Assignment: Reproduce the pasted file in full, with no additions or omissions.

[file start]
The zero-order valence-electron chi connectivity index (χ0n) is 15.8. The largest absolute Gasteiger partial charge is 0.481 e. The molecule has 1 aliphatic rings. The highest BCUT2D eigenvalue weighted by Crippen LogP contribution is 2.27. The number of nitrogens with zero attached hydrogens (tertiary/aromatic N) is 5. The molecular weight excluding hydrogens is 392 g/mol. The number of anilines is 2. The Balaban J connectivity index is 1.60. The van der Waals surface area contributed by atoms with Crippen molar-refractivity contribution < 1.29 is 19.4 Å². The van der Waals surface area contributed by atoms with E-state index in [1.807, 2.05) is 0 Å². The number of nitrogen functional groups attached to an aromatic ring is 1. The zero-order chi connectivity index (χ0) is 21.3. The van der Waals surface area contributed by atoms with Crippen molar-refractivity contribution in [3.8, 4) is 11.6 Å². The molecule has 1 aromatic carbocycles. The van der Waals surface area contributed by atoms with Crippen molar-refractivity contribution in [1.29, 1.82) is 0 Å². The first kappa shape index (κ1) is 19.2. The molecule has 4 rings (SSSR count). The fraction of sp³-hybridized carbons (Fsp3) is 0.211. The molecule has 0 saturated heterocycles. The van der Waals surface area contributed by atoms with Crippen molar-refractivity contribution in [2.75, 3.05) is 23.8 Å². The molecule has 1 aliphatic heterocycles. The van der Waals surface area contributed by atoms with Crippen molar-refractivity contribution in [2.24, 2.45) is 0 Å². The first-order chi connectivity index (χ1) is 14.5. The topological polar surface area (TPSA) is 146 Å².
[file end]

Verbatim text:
The zero-order valence-electron chi connectivity index (χ0n) is 15.8. The largest absolute Gasteiger partial charge is 0.481 e. The molecule has 1 aliphatic rings. The highest BCUT2D eigenvalue weighted by Crippen LogP contribution is 2.27. The number of nitrogens with zero attached hydrogens (tertiary/aromatic N) is 5. The molecular weight excluding hydrogens is 392 g/mol. The number of anilines is 2. The Balaban J connectivity index is 1.60. The van der Waals surface area contributed by atoms with Crippen molar-refractivity contribution < 1.29 is 19.4 Å². The van der Waals surface area contributed by atoms with E-state index in [1.807, 2.05) is 0 Å². The number of nitrogen functional groups attached to an aromatic ring is 1. The zero-order chi connectivity index (χ0) is 21.3. The van der Waals surface area contributed by atoms with Crippen molar-refractivity contribution in [3.8, 4) is 11.6 Å². The molecule has 1 aromatic carbocycles. The van der Waals surface area contributed by atoms with Crippen molar-refractivity contribution in [1.29, 1.82) is 0 Å². The first kappa shape index (κ1) is 19.2. The molecule has 4 rings (SSSR count). The fraction of sp³-hybridized carbons (Fsp3) is 0.211. The molecule has 0 saturated heterocycles. The van der Waals surface area contributed by atoms with Crippen molar-refractivity contribution in [2.75, 3.05) is 23.8 Å². The molecule has 1 aliphatic heterocycles. The van der Waals surface area contributed by atoms with Crippen molar-refractivity contribution in [2.24, 2.45) is 0 Å². The first-order chi connectivity index (χ1) is 14.5. The topological polar surface area (TPSA) is 146 Å².